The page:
Ok. It looks like the b was dropped in approximately 1965 and I'm guessing the b c d thing was something from the 50s that was sort of like a 220 vs 300 or 280 vs 300 to designate different variants of the same body style.
This one seems to cover the transition from "b" cars to the 300se and then 280 models.
(What started all this was seeing someone mention a 300SEb and my recent research tells me there really wasn't such a thing, but I could be wrong.)
Edit: This page shows a little of where it seems the b c and d were coming from. It certainly does seem like a confusing period of model names. I am guessing that the b, Sb and SEb names were some type of a carry-over from the period of these Adenauer cars: http://en.m.wikipedia.org/wiki/Mercedes-Benz_Type_300
Edit: aw Jeese... Ok. The Ponton 4-cylinder a, b, c seemed to designate a facelift version, a being just after the initial, then b, then c. And the big D always meant Diesel. Oh man.
Well, now I see why they used a little "b". So if there was a 220SEb, then should there have been a 220SEa ? Oh. Maybe not because it seems the D (diesel) ponton jumped straight from D to Db, and all the "b" Ponton seem to be 59-61 models. Hmm... Time to go back to the 220SEb research now that I believe I found a possible origin of the a, b, c in the Ponton cars.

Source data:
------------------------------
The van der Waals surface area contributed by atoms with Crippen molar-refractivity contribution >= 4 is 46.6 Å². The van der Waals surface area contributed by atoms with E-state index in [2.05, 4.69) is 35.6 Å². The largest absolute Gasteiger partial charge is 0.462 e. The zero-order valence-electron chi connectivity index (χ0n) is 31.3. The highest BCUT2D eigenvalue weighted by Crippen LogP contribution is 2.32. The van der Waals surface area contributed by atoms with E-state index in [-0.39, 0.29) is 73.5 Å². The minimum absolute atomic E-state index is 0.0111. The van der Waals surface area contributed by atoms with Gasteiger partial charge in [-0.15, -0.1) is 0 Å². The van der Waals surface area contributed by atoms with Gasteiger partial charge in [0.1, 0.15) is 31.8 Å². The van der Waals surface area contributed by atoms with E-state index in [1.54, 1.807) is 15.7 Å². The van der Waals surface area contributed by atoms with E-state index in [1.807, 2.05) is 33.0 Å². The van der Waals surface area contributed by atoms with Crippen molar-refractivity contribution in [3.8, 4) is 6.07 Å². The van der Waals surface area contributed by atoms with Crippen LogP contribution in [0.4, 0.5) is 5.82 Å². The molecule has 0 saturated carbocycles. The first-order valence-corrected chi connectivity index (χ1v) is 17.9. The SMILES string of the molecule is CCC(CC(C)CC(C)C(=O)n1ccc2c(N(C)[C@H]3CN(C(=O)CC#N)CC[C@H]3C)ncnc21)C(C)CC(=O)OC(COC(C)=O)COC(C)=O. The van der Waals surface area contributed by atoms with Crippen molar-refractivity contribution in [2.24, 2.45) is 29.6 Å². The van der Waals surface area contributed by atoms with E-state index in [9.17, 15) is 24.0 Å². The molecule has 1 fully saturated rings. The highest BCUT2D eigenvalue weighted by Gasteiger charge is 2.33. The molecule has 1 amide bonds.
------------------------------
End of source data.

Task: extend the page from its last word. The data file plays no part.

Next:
No real mention of the "b" other than the premier of the w111 chassis cars having the "b" in their names starting in 1959. So I'm guessing now that a lot of Benz got the "b" sort of like the "stroke 8" thing happened in 1968, like a marketing or buzz word thing going along with the 1959 cars.
Still studying up on this... So what's up with those early SEc cars. Hmm... There's a video of some lady driving one around a parking lot. Typo? Edit: oh... Maybe that's just people talking about tier SE coupes or SE cabriolet cars and not really an official name. Here's the nose relevant hit when I searched for 220SEc http://wiki.mercedes-benz-classic.co...EC-Getriebe/en